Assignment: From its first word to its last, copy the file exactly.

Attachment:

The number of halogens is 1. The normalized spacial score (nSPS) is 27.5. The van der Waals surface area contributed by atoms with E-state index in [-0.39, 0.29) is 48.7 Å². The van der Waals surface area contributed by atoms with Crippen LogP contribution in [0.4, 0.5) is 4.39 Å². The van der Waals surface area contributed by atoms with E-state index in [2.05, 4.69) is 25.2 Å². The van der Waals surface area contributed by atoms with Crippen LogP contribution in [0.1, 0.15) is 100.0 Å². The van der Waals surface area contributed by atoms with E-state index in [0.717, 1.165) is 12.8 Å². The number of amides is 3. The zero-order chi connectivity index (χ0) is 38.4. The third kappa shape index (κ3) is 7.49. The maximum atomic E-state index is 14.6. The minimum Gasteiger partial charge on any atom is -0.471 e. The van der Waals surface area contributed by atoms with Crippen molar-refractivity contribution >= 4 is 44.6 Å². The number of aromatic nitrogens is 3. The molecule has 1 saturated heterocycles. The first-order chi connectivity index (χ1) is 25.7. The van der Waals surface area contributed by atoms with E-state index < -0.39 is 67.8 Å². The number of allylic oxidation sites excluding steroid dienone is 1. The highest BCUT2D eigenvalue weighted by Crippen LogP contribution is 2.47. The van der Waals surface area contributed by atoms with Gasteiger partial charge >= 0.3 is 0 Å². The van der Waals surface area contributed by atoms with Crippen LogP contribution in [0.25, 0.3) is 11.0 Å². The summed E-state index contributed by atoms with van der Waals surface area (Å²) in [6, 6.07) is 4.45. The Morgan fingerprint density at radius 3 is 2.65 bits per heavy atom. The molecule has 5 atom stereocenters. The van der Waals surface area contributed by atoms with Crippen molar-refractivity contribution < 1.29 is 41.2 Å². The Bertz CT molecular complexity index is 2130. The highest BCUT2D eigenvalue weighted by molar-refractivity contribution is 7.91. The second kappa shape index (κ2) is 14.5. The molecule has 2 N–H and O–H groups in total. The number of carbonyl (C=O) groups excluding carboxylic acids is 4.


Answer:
The number of halogens is 1. The normalized spacial score (nSPS) is 27.5. The van der Waals surface area contributed by atoms with E-state index in [-0.39, 0.29) is 48.7 Å². The van der Waals surface area contributed by atoms with Crippen LogP contribution in [0.4, 0.5) is 4.39 Å². The van der Waals surface area contributed by atoms with E-state index in [2.05, 4.69) is 25.2 Å². The van der Waals surface area contributed by atoms with Crippen LogP contribution in [0.1, 0.15) is 100.0 Å². The van der Waals surface area contributed by atoms with E-state index in [0.717, 1.165) is 12.8 Å². The number of amides is 3. The zero-order chi connectivity index (χ0) is 38.4. The third kappa shape index (κ3) is 7.49. The maximum atomic E-state index is 14.6. The minimum Gasteiger partial charge on any atom is -0.471 e. The van der Waals surface area contributed by atoms with Crippen molar-refractivity contribution >= 4 is 44.6 Å². The number of aromatic nitrogens is 3. The molecule has 1 saturated heterocycles. The first-order chi connectivity index (χ1) is 25.7. The van der Waals surface area contributed by atoms with E-state index < -0.39 is 67.8 Å². The number of allylic oxidation sites excluding steroid dienone is 1. The highest BCUT2D eigenvalue weighted by Crippen LogP contribution is 2.47. The van der Waals surface area contributed by atoms with Gasteiger partial charge >= 0.3 is 0 Å². The van der Waals surface area contributed by atoms with Crippen LogP contribution in [0.25, 0.3) is 11.0 Å². The summed E-state index contributed by atoms with van der Waals surface area (Å²) in [6, 6.07) is 4.45. The Morgan fingerprint density at radius 3 is 2.65 bits per heavy atom. The molecule has 5 atom stereocenters. The van der Waals surface area contributed by atoms with Crippen molar-refractivity contribution < 1.29 is 41.2 Å². The Bertz CT molecular complexity index is 2130. The highest BCUT2D eigenvalue weighted by molar-refractivity contribution is 7.91. The second kappa shape index (κ2) is 14.5. The molecule has 2 N–H and O–H groups in total. The number of carbonyl (C=O) groups excluding carboxylic acids is 4.